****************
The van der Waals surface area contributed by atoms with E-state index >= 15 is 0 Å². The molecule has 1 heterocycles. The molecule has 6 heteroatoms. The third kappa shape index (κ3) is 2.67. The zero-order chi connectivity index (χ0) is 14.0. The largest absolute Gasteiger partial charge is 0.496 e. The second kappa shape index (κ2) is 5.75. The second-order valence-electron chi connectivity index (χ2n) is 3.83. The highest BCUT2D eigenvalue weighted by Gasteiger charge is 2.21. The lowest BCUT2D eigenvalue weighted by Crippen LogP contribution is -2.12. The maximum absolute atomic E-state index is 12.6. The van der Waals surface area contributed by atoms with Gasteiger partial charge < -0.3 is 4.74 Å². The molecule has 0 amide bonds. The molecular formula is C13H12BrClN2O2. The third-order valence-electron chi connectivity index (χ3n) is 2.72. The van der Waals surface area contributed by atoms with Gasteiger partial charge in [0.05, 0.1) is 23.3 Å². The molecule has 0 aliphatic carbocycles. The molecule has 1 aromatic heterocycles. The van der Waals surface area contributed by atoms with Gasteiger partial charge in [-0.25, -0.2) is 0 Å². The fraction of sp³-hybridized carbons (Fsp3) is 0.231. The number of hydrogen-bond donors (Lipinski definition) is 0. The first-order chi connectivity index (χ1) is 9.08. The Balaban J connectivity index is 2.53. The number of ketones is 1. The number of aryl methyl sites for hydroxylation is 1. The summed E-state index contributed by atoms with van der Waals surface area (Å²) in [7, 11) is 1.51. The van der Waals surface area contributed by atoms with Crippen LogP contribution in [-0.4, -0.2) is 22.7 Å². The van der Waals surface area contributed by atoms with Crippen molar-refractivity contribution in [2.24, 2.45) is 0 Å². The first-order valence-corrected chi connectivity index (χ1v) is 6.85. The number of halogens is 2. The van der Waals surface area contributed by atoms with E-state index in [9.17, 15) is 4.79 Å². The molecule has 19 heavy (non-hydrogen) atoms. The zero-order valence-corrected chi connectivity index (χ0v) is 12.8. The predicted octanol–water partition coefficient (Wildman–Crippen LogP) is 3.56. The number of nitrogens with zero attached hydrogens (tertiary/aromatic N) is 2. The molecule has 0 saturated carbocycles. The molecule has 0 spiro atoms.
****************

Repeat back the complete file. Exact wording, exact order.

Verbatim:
The van der Waals surface area contributed by atoms with E-state index >= 15 is 0 Å². The molecule has 1 heterocycles. The molecule has 6 heteroatoms. The third kappa shape index (κ3) is 2.67. The zero-order chi connectivity index (χ0) is 14.0. The largest absolute Gasteiger partial charge is 0.496 e. The second kappa shape index (κ2) is 5.75. The second-order valence-electron chi connectivity index (χ2n) is 3.83. The highest BCUT2D eigenvalue weighted by Gasteiger charge is 2.21. The lowest BCUT2D eigenvalue weighted by Crippen LogP contribution is -2.12. The maximum absolute atomic E-state index is 12.6. The van der Waals surface area contributed by atoms with Gasteiger partial charge < -0.3 is 4.74 Å². The molecule has 0 amide bonds. The molecular formula is C13H12BrClN2O2. The third-order valence-electron chi connectivity index (χ3n) is 2.72. The van der Waals surface area contributed by atoms with Gasteiger partial charge in [0.05, 0.1) is 23.3 Å². The molecule has 0 aliphatic carbocycles. The molecule has 1 aromatic heterocycles. The van der Waals surface area contributed by atoms with Gasteiger partial charge in [-0.25, -0.2) is 0 Å². The fraction of sp³-hybridized carbons (Fsp3) is 0.231. The number of hydrogen-bond donors (Lipinski definition) is 0. The first-order chi connectivity index (χ1) is 9.08. The Balaban J connectivity index is 2.53. The number of ketones is 1. The number of aryl methyl sites for hydroxylation is 1. The summed E-state index contributed by atoms with van der Waals surface area (Å²) in [7, 11) is 1.51. The van der Waals surface area contributed by atoms with Crippen LogP contribution in [-0.4, -0.2) is 22.7 Å². The van der Waals surface area contributed by atoms with Crippen molar-refractivity contribution in [2.24, 2.45) is 0 Å². The first-order valence-corrected chi connectivity index (χ1v) is 6.85. The number of halogens is 2. The van der Waals surface area contributed by atoms with E-state index in [9.17, 15) is 4.79 Å². The molecule has 19 heavy (non-hydrogen) atoms. The zero-order valence-corrected chi connectivity index (χ0v) is 12.8. The predicted octanol–water partition coefficient (Wildman–Crippen LogP) is 3.56. The number of nitrogens with zero attached hydrogens (tertiary/aromatic N) is 2. The molecule has 0 saturated carbocycles. The molecule has 0 spiro atoms.